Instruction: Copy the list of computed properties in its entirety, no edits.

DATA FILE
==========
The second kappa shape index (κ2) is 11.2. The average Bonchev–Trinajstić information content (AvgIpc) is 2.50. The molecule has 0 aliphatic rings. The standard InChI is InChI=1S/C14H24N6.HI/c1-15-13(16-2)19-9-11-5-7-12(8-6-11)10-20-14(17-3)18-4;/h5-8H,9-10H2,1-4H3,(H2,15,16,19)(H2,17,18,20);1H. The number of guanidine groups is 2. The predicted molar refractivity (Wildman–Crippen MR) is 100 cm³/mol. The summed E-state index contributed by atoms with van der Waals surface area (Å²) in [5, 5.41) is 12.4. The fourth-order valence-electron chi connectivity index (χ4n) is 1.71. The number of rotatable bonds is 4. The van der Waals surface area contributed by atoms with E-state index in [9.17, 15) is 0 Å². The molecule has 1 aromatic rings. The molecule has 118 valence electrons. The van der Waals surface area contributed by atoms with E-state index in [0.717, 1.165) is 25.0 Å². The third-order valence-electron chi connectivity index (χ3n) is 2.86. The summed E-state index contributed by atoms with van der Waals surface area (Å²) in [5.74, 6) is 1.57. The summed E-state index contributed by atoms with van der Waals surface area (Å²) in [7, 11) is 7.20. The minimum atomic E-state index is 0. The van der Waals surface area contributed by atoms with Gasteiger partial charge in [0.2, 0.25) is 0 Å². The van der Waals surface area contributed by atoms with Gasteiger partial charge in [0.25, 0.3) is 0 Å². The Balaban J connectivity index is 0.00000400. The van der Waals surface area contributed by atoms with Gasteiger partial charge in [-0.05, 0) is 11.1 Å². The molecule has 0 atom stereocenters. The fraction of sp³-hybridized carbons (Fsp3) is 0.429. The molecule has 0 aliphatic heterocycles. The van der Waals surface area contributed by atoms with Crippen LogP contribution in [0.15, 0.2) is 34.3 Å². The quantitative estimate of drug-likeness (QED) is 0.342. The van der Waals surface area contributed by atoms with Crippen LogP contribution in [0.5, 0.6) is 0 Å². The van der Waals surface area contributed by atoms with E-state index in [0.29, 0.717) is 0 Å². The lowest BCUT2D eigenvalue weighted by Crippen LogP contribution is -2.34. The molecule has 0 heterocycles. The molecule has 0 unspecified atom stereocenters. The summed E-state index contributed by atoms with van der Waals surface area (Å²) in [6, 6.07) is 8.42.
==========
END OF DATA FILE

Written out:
The second kappa shape index (κ2) is 11.2. The average Bonchev–Trinajstić information content (AvgIpc) is 2.50. The molecule has 0 aliphatic rings. The standard InChI is InChI=1S/C14H24N6.HI/c1-15-13(16-2)19-9-11-5-7-12(8-6-11)10-20-14(17-3)18-4;/h5-8H,9-10H2,1-4H3,(H2,15,16,19)(H2,17,18,20);1H. The number of guanidine groups is 2. The predicted molar refractivity (Wildman–Crippen MR) is 100 cm³/mol. The summed E-state index contributed by atoms with van der Waals surface area (Å²) in [5, 5.41) is 12.4. The fourth-order valence-electron chi connectivity index (χ4n) is 1.71. The number of rotatable bonds is 4. The van der Waals surface area contributed by atoms with E-state index in [9.17, 15) is 0 Å². The molecule has 1 aromatic rings. The molecule has 118 valence electrons. The van der Waals surface area contributed by atoms with E-state index in [0.717, 1.165) is 25.0 Å². The third-order valence-electron chi connectivity index (χ3n) is 2.86. The summed E-state index contributed by atoms with van der Waals surface area (Å²) in [5.74, 6) is 1.57. The summed E-state index contributed by atoms with van der Waals surface area (Å²) in [7, 11) is 7.20. The minimum atomic E-state index is 0. The van der Waals surface area contributed by atoms with Gasteiger partial charge in [0.2, 0.25) is 0 Å². The van der Waals surface area contributed by atoms with Gasteiger partial charge in [0.25, 0.3) is 0 Å². The Balaban J connectivity index is 0.00000400. The van der Waals surface area contributed by atoms with Gasteiger partial charge in [-0.05, 0) is 11.1 Å². The molecule has 0 atom stereocenters. The fraction of sp³-hybridized carbons (Fsp3) is 0.429. The molecule has 0 aliphatic heterocycles. The van der Waals surface area contributed by atoms with Crippen LogP contribution in [0.15, 0.2) is 34.3 Å². The quantitative estimate of drug-likeness (QED) is 0.342. The van der Waals surface area contributed by atoms with Crippen LogP contribution in [0.5, 0.6) is 0 Å². The van der Waals surface area contributed by atoms with E-state index in [0.29, 0.717) is 0 Å². The lowest BCUT2D eigenvalue weighted by Crippen LogP contribution is -2.34. The molecule has 0 heterocycles. The molecule has 0 unspecified atom stereocenters. The summed E-state index contributed by atoms with van der Waals surface area (Å²) in [6, 6.07) is 8.42.